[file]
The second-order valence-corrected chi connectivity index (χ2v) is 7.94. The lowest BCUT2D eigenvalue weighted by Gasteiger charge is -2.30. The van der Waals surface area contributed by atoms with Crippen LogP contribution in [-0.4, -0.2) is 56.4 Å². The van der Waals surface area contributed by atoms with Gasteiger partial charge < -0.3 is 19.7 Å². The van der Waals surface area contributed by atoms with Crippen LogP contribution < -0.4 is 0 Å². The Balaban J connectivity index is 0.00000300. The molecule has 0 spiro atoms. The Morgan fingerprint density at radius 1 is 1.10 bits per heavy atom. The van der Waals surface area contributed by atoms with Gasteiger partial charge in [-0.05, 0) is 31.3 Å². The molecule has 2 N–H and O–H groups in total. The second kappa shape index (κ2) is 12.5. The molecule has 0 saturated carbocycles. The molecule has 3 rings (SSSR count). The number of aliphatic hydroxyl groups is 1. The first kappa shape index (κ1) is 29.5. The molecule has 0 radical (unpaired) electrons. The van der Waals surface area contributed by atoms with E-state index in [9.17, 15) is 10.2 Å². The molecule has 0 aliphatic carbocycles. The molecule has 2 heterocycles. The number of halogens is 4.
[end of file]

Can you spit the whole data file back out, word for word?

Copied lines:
The second-order valence-corrected chi connectivity index (χ2v) is 7.94. The lowest BCUT2D eigenvalue weighted by Gasteiger charge is -2.30. The van der Waals surface area contributed by atoms with Crippen LogP contribution in [-0.4, -0.2) is 56.4 Å². The van der Waals surface area contributed by atoms with Gasteiger partial charge < -0.3 is 19.7 Å². The van der Waals surface area contributed by atoms with Crippen LogP contribution < -0.4 is 0 Å². The Balaban J connectivity index is 0.00000300. The molecule has 0 spiro atoms. The Morgan fingerprint density at radius 1 is 1.10 bits per heavy atom. The van der Waals surface area contributed by atoms with Gasteiger partial charge in [-0.05, 0) is 31.3 Å². The molecule has 2 N–H and O–H groups in total. The second kappa shape index (κ2) is 12.5. The molecule has 0 saturated carbocycles. The molecule has 3 rings (SSSR count). The number of aliphatic hydroxyl groups is 1. The first kappa shape index (κ1) is 29.5. The molecule has 0 radical (unpaired) electrons. The van der Waals surface area contributed by atoms with E-state index in [9.17, 15) is 10.2 Å². The molecule has 0 aliphatic carbocycles. The molecule has 2 heterocycles. The number of halogens is 4.